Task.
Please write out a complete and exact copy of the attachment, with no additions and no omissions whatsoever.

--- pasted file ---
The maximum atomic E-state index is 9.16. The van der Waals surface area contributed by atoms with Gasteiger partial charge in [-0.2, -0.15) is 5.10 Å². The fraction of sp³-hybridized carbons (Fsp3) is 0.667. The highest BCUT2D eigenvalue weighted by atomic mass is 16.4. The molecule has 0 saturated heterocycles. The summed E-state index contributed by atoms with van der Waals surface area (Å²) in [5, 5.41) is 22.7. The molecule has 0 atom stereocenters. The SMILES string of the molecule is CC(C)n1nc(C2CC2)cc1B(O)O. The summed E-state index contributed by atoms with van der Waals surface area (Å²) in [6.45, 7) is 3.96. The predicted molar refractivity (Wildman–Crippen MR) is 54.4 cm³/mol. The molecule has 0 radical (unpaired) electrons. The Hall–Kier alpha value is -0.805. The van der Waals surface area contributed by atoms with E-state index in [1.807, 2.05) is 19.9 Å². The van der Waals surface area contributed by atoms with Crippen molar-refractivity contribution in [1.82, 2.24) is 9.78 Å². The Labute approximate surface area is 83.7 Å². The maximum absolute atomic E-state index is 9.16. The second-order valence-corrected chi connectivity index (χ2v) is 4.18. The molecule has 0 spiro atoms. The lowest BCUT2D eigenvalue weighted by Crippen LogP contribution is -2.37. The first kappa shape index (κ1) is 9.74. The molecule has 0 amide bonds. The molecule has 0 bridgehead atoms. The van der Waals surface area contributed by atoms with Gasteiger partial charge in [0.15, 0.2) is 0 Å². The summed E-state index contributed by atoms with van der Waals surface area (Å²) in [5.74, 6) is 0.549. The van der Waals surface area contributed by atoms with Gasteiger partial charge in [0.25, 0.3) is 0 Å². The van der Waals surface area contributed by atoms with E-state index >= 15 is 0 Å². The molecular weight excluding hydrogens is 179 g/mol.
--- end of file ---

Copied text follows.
The maximum atomic E-state index is 9.16. The van der Waals surface area contributed by atoms with Gasteiger partial charge in [-0.2, -0.15) is 5.10 Å². The fraction of sp³-hybridized carbons (Fsp3) is 0.667. The highest BCUT2D eigenvalue weighted by atomic mass is 16.4. The molecule has 0 saturated heterocycles. The summed E-state index contributed by atoms with van der Waals surface area (Å²) in [5, 5.41) is 22.7. The molecule has 0 atom stereocenters. The SMILES string of the molecule is CC(C)n1nc(C2CC2)cc1B(O)O. The summed E-state index contributed by atoms with van der Waals surface area (Å²) in [6.45, 7) is 3.96. The predicted molar refractivity (Wildman–Crippen MR) is 54.4 cm³/mol. The molecule has 0 radical (unpaired) electrons. The Hall–Kier alpha value is -0.805. The van der Waals surface area contributed by atoms with E-state index in [1.807, 2.05) is 19.9 Å². The van der Waals surface area contributed by atoms with Crippen molar-refractivity contribution in [1.82, 2.24) is 9.78 Å². The Labute approximate surface area is 83.7 Å². The maximum absolute atomic E-state index is 9.16. The second-order valence-corrected chi connectivity index (χ2v) is 4.18. The molecule has 0 spiro atoms. The lowest BCUT2D eigenvalue weighted by Crippen LogP contribution is -2.37. The first kappa shape index (κ1) is 9.74. The molecule has 0 amide bonds. The molecule has 0 bridgehead atoms. The van der Waals surface area contributed by atoms with Gasteiger partial charge in [0.15, 0.2) is 0 Å². The summed E-state index contributed by atoms with van der Waals surface area (Å²) in [5.74, 6) is 0.549. The van der Waals surface area contributed by atoms with Gasteiger partial charge in [0.25, 0.3) is 0 Å². The van der Waals surface area contributed by atoms with E-state index >= 15 is 0 Å². The molecular weight excluding hydrogens is 179 g/mol.